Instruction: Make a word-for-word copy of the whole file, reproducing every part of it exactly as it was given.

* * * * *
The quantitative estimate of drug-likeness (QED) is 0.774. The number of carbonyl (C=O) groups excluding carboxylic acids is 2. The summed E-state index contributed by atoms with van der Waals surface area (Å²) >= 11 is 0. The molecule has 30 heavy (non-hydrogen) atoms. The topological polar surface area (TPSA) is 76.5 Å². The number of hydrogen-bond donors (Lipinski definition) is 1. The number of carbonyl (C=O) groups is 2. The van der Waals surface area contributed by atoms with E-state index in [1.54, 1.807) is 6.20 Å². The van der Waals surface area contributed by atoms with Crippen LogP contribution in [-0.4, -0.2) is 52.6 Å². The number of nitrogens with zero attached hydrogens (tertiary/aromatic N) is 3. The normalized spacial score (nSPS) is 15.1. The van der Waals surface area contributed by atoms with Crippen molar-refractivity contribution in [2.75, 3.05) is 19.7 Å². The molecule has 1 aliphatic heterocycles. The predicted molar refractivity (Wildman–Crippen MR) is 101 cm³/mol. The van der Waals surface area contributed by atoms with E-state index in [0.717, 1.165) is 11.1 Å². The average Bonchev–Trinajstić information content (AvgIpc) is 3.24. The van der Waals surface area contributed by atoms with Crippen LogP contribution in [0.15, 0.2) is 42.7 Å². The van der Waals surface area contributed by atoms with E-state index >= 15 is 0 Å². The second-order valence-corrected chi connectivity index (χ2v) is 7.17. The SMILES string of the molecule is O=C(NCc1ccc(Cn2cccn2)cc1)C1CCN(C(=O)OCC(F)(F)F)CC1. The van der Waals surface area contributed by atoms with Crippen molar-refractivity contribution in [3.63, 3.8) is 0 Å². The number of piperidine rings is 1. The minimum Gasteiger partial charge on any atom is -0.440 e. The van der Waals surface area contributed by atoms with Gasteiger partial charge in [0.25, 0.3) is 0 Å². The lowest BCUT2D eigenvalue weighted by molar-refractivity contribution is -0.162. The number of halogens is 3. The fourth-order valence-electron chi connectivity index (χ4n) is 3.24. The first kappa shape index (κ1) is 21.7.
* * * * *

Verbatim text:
The quantitative estimate of drug-likeness (QED) is 0.774. The number of carbonyl (C=O) groups excluding carboxylic acids is 2. The summed E-state index contributed by atoms with van der Waals surface area (Å²) >= 11 is 0. The molecule has 30 heavy (non-hydrogen) atoms. The topological polar surface area (TPSA) is 76.5 Å². The number of hydrogen-bond donors (Lipinski definition) is 1. The number of carbonyl (C=O) groups is 2. The van der Waals surface area contributed by atoms with E-state index in [1.54, 1.807) is 6.20 Å². The van der Waals surface area contributed by atoms with Crippen LogP contribution in [-0.4, -0.2) is 52.6 Å². The number of nitrogens with zero attached hydrogens (tertiary/aromatic N) is 3. The normalized spacial score (nSPS) is 15.1. The van der Waals surface area contributed by atoms with Crippen molar-refractivity contribution in [2.75, 3.05) is 19.7 Å². The molecule has 1 aliphatic heterocycles. The predicted molar refractivity (Wildman–Crippen MR) is 101 cm³/mol. The van der Waals surface area contributed by atoms with E-state index in [0.717, 1.165) is 11.1 Å². The average Bonchev–Trinajstić information content (AvgIpc) is 3.24. The van der Waals surface area contributed by atoms with Crippen LogP contribution in [0.15, 0.2) is 42.7 Å². The van der Waals surface area contributed by atoms with E-state index >= 15 is 0 Å². The second-order valence-corrected chi connectivity index (χ2v) is 7.17. The SMILES string of the molecule is O=C(NCc1ccc(Cn2cccn2)cc1)C1CCN(C(=O)OCC(F)(F)F)CC1. The van der Waals surface area contributed by atoms with Crippen molar-refractivity contribution in [3.63, 3.8) is 0 Å². The number of piperidine rings is 1. The minimum Gasteiger partial charge on any atom is -0.440 e. The van der Waals surface area contributed by atoms with Gasteiger partial charge in [0.25, 0.3) is 0 Å². The lowest BCUT2D eigenvalue weighted by molar-refractivity contribution is -0.162. The number of halogens is 3. The fourth-order valence-electron chi connectivity index (χ4n) is 3.24. The first kappa shape index (κ1) is 21.7.